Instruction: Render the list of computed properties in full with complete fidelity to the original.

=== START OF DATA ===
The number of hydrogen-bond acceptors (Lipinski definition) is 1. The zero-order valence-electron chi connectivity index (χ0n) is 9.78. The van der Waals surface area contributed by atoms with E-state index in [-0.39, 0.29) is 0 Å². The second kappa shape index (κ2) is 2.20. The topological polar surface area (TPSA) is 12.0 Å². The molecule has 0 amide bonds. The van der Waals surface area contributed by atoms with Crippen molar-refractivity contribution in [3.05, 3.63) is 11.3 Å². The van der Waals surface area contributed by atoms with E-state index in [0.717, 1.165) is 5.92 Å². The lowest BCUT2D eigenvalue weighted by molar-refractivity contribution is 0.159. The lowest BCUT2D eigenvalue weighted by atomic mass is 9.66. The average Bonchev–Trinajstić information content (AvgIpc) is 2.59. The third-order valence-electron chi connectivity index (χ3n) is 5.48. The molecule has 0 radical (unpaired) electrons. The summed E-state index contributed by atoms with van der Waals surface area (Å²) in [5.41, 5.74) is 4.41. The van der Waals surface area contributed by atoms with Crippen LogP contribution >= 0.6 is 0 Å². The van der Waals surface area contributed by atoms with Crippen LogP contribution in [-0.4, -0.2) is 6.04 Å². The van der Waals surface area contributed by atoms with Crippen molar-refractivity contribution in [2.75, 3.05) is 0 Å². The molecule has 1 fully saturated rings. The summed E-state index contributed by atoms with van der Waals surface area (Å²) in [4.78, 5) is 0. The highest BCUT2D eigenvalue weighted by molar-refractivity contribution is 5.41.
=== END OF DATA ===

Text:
The number of hydrogen-bond acceptors (Lipinski definition) is 1. The zero-order valence-electron chi connectivity index (χ0n) is 9.78. The van der Waals surface area contributed by atoms with E-state index in [-0.39, 0.29) is 0 Å². The second kappa shape index (κ2) is 2.20. The topological polar surface area (TPSA) is 12.0 Å². The molecule has 0 amide bonds. The van der Waals surface area contributed by atoms with Crippen molar-refractivity contribution in [3.05, 3.63) is 11.3 Å². The van der Waals surface area contributed by atoms with E-state index in [0.717, 1.165) is 5.92 Å². The lowest BCUT2D eigenvalue weighted by molar-refractivity contribution is 0.159. The lowest BCUT2D eigenvalue weighted by atomic mass is 9.66. The average Bonchev–Trinajstić information content (AvgIpc) is 2.59. The third-order valence-electron chi connectivity index (χ3n) is 5.48. The molecule has 0 radical (unpaired) electrons. The summed E-state index contributed by atoms with van der Waals surface area (Å²) in [5.41, 5.74) is 4.41. The van der Waals surface area contributed by atoms with Crippen LogP contribution >= 0.6 is 0 Å². The van der Waals surface area contributed by atoms with Crippen LogP contribution in [-0.4, -0.2) is 6.04 Å². The van der Waals surface area contributed by atoms with Crippen molar-refractivity contribution in [2.75, 3.05) is 0 Å². The molecule has 1 fully saturated rings. The summed E-state index contributed by atoms with van der Waals surface area (Å²) in [4.78, 5) is 0. The highest BCUT2D eigenvalue weighted by molar-refractivity contribution is 5.41.